Kristin Hersh’s RAT GIRL

category: full length play with songs
genre: drama
running time: two and a half hours
setting: New England
the mid 1980s

Kristin, an 18 year old aspiring musician, vocals and guitar
Kristin’s Shadow, the manifestation of her musical ability
Tea, an 18 year old aspiring musician, vocals and guitar
Leslie, an 18 year old aspiring musician, bass
Dave, an 18 year old aspiring musician, drums
Betty Hutton, an aging actress and recovering alcoholic
Mark, a science student who rides a motorcycle
Jeff, a painter
Doctor Syllables, a psychologist
Doctor Soother, a psychiatrist
Gary, a record promoter
Gil, a record engineer
Ivo, a record producer
Teacher of an Art Therapy course
Bob, a college student
Female Student, a pretentious college student
Male Student, a nerdy college student
Biker, a fan
Dude, a college professor, Kristin’s dad, an off-stage voice
Crane, his wife, her mother, an off-stage voice
Five Reporters, all off-stage voices

In the mid-1980s Kristin is a strong willed, intelligent Rhode Island college student and aspiring musician. With her bandmates Tea, Leslie, and Dave she is part of a new music movement coming out of New England, a sort of melodic punk that is building momentum in Boston. Able to see sound, Kristin often feels haunted and even possessed by music she has heard since she survived a traumatic car accident. The music manifests as hallucinations and other voices, shadow versions of herself that she is both entranced by and scared of, but their actual origin is a mystery until a suicicde attempt lands her in a mental hospital where she is diagnosed as bi-polar. She moves to Boston with her bandmates, hoping to start over, and discovers she is pregnant. As the band begins to achieve real success, including a record contract, she runs away from the recording studio, convinced that the music she is making will hurt her baby, but the support and love of her friends, including retired actress Betty Hutton and a mysterious boy named Mark who may or may not be a ghost, helps set her on the road of making peace with who she is and the particular struggles of her life.

author’s comments:
This was an adaptation of rock star Kristin Hersh’s memoir, Rat Girl, which I’d read with tremendous love and empathy, almost feeling like she was someone I had grown up with because so many signifiers of my own youth were present: the progressive but occasionally clueless parents, the liberal arts education and all its cliches and pitfalls and quirks, the sad and poetic conversations with friends I loved and felt alienated by at the same time, the fear of success and the refusal to take anything seriously while still being incredibly serious. It all felt like pages from a diary I had never kept. I reached out to Kristin and in a series of emails and phone calls was able to get permission to adapt the book for the stage, a project I then proposed to DIVAfest and which they green lit. From there, things were never as easy again, and it was a long and often difficult road to the production itself, which had many plusses and minuses going for it, dividing audiences and critics, and creating its own little temporary cult following. Rather like Giant Bones before it, this was, more than anything else, a learning experience. With the first one, I had taken on too much personally; with this one, I stepped back more than I should have, and the final product, though admirable in many ways, didn’t reflect why I had been drawn to the project in the first place, and thus felt muddled. Still, it was a labor of love for most of us who were a part of it, and that it happened at all is a pretty amazing feat. I got to sit down with Kristin herself and interview her about the book, and that will remain a highlight of my life. She’s a luminous human being, and a role model artist, and I’ll always be grateful for the time she gave me and the trust she had in me to tell her story.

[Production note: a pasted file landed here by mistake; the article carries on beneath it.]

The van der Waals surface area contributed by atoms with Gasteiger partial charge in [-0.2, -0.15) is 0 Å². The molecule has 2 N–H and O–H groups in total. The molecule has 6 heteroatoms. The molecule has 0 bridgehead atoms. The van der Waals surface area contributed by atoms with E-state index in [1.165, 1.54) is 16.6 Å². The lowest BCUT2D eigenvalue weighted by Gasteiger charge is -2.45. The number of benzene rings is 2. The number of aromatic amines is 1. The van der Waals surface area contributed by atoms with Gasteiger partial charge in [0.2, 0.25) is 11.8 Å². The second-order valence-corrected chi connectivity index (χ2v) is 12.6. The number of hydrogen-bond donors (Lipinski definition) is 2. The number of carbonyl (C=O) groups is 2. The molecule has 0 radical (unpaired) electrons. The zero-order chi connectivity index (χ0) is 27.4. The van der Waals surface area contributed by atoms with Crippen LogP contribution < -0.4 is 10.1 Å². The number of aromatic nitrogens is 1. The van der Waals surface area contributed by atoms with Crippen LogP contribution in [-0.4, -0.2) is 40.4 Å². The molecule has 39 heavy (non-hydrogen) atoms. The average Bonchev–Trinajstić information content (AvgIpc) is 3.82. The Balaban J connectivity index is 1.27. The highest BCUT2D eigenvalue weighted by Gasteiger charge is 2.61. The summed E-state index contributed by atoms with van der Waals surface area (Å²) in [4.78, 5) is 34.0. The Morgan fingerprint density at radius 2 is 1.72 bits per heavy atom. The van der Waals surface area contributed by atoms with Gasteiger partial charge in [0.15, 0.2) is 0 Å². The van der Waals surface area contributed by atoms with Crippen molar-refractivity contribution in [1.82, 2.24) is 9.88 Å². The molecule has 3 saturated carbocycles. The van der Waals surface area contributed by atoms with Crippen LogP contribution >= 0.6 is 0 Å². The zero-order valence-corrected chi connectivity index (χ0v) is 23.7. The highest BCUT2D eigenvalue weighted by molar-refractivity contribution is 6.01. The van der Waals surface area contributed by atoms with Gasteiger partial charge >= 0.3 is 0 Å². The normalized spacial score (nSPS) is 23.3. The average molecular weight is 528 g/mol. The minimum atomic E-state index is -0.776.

Allison Fenner and Heather Kellogg in the DIVAFest production. Photo by Serena Morelli.
Allison Fenner and Heather Kellogg in the DIVAFest production. Photo by Serena Morelli.

DivaFest, May 1, 2, 3, 8, 9, 10, 15, 16, 17, 22, 23, 24, 2015 at the EXIT Stage Left, in the EXIT Theatre in San Francisco, California. Directed by Claire Rice; Musical Direction by James Grady; Stage Managed by Mark Weddle; Production Managed by Amanda Ortmayer; Lighting Design by Beth Cockrell; Scenic Design by Joshua Saulpaw; Sound Design by Christine McClintock; Projections by Colin Johnson; Artwork by Cody Rishell. Cast: Heather Kellogg (Kristin), Allison Fenner (Kristin’s Shadow), Shay Wisniewski (Tea/Female Student), Sam Jackson (Leslie/Teacher), Eli Diamond (Dave/Male Student), Nathan Brown (Mark/Ivo/Doctor Syllables/Biker), Christina Augello (Betty/Doctor Soother), Tim Green (Jeff/Gary/Gil/Bob), Claire Rice (Crane), Stuart Bousel (Dude), Paul Jennings (Reporter), Neil Higgins (Reporter), Megan Briggs (Reporter), Eden Neuendorf (Reporter), Matt Gunnison (Reporter).

Heather Kellogg and Nathan Brown in the DIVAfest production. Photo by Serena Morelli.
Heather Kellogg and Nathan Brown in the DIVAfest production. Photo by Serena Morelli.

Leave a Reply

Your email address will not be published. Required fields are marked *